This file photo shows tens of thousands of walruses in Russia. A new digital audio archive allows you to learn what walruses sound like.
Ever wonder what a blue monkey sounds like, or a bearded seal? What about a scaly-breasted wren? To find out, surf over to the world’s largest archive of animal vocalizations ever put online and have a listen.
Archivists at the Cornell Lab of Ornithology’s Macaulay Library spent a dozen years digitizing the nearly 150,000 analog audio recordings in its collection to put them on the Web. It’s lauded as an unequaled research and conservation resource.
"In terms of speed and the breadth of material now accessible to anyone in the world, this is really revolutionary," audio curator Greg Budney said in a news release announcing the archive.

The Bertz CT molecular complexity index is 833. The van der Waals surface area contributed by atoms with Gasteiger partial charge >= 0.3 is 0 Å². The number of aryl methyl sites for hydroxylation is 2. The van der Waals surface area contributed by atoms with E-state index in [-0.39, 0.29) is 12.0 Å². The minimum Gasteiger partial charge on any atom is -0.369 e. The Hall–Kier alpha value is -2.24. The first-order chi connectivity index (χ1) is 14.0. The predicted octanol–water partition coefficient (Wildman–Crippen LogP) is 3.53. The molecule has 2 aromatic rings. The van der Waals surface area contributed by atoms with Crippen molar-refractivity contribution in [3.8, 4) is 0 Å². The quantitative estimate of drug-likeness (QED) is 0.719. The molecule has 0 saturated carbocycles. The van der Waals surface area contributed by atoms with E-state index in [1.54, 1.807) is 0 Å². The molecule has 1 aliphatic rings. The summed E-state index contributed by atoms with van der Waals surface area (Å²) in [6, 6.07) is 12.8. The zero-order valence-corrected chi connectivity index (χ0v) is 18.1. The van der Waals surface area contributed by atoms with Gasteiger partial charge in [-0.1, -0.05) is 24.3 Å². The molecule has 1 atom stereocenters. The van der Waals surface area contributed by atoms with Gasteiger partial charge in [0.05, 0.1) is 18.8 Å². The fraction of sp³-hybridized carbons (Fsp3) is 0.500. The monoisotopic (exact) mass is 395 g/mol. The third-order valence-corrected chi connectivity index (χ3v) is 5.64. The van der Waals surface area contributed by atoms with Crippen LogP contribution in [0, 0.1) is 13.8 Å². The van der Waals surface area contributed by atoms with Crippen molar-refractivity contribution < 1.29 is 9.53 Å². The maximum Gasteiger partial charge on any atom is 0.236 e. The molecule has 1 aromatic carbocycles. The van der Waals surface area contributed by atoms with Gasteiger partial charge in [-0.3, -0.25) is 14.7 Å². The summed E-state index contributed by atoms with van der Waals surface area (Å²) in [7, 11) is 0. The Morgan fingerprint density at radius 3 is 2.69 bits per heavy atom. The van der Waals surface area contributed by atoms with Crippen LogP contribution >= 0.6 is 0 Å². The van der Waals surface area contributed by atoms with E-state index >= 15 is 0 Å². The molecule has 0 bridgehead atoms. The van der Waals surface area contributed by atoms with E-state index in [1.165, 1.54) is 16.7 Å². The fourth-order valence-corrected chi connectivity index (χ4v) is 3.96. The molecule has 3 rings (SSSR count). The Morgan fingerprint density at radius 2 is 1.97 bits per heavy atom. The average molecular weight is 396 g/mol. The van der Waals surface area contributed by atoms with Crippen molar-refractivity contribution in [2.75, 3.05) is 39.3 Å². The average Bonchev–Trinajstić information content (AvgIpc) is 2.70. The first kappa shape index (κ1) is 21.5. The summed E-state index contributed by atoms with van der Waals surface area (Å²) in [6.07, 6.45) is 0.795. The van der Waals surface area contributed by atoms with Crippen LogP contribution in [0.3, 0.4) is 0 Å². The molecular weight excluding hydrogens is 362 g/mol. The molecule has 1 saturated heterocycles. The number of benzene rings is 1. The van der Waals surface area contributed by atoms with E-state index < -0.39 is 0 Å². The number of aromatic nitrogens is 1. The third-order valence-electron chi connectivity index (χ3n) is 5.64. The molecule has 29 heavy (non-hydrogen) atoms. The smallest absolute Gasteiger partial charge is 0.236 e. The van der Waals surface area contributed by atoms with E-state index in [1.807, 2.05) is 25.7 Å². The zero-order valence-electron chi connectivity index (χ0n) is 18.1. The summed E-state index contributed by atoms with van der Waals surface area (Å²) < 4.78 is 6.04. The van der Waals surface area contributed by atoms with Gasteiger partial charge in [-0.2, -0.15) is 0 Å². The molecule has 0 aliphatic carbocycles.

The recordings date back to 1929. There’s an emphasis on birds, but sounds of everything from apes to zebras are also available.
The resource should prove a gold mine for researchers of many stripes, birders keen to fine-tune their identification skills, and many a parent answering inquisitive kids’ questions.
Going forward, the archivists aim to grow the collection with recordings from professional and amateurs alike.
"It’s just plain fun to listen to these sounds," Budney said. "Have you heard the sound of a walrus underwater? It’s an amazing sound."
John Roach is a contributing writer for NBC News. To learn more about him, check out his website.